The tweet was deliciously ironic. Cardale Jones, who as a freshman at Ohio State in 2012 famously fumed that “we ain’t come to play SCHOOL,” chimed in via social media against what appeared to be a similar sentiment offered this week by UCLA quarterback Josh Rosen.

Rosen told Bleacher Report, “Look, football and school don’t go together. They just don’t.”

Jones took to Twitter with a message for Rosen: “Chill, bro. Play school.”

Rosen’s comments, taken in full context, actually jibe with Jones’ current belief that school is important. (The former Buckeyes’ celebrity QB, who received his degree from Ohio State in May, has evolved from anti-academic complainer into educational proponent.) No matter. Jones simply saw an opportunity to be cute and clever in delivering his pro-classroom message.

Chill bro, play school

— Cardale Jones (@Cardale7_) August 8, 2017

Rosen’s main point is that football and academics are in conflict because it is difficult to succeed at either by focusing on both.

“Trying to do both is like trying to do two full-time jobs,” he said. “No one in their right mind should have a football player’s schedule, and go to school.”

Rosen, who is majoring in economics, went on to say that football dents his ability to take some classes. He cited the example of needing to take a class that was only offered during the spring, but football practice precluded him from doing so.

Intrigued by Rosen’s viewpoint, and thinking back to Jones’ controversial tweet about classes being pointless, I wondered what former college players think about the value of a college education. Is it one of those things that sounds good mostly because it sounds good, but in practice lacks real-life application?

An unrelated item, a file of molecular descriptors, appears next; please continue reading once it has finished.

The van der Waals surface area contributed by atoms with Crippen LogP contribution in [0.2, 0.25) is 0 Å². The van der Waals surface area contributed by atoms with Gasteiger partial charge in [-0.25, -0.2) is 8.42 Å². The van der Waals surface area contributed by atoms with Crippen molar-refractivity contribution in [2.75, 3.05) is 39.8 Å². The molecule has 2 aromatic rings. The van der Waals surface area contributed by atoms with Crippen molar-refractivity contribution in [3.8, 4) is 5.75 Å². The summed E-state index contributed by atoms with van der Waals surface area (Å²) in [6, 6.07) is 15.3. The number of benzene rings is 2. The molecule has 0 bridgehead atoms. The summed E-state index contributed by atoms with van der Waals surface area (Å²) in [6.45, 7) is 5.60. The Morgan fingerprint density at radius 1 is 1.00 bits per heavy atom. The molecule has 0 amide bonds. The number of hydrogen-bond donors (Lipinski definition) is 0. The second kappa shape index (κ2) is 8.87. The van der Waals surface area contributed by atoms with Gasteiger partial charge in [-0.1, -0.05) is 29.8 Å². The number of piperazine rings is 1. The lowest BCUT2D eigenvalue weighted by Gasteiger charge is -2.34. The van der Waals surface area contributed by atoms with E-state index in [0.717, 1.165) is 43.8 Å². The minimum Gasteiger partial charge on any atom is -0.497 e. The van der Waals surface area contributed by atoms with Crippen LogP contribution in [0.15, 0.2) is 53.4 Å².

In other words, is it fair to suggest that once you play for Ohio State it doesn’t matter what classes you attended — or didn’t attend — or what grades you received? At least in Columbus, a former football player’s prospects for promising employment rate extremely high because everyone wants to hire a Buckeye.

Or the other view, that a college education is critical to making a successful living once football moves from the windshield into the rearview mirror. Considering fewer than 2 percent of college seniors go on to play in the NFL, having a college degree looks good on the resume.

I turned to former Ohio State punter A.J. Trapasso, who after a stint in the NFL is a successful sales manager for a medical supply company. The Pickerington native admits he was never the model student at OSU, and in hindsight wishes he had applied himself more to his studies. But he is quick to point out that college classes are about more than career preparation. They also provide life perspective.

“If you eliminate the education part, just as a fun social experiment, I think you would see that without college you would have such a myopic viewpoint, because you did not interact with anybody,” Trapasso said.

The former punter shared that he attended a women in politics class at Ohio State that sparked robust and healthy class debate.

“I was right,” he said, chuckling. “But more importantly, without that college class I would not have gotten opposing viewpoints from different backgrounds and cultures.”

Trapasso’s refreshing outlook triggered the thought that isolating athletes from the general student population is counterproductive to educational growth. Two years ago, during an Ohio State practice that was opened to non-football students, a Buckeyes receiver told me he struggled relating to the non-athletes. How unfortunate. Universities should fight the trend to separate football players from their non-football peers.

Colleges should listen to voices like Rosen’s, too, and commit to making a student-athlete’s education easier to navigate for both the student and the athlete.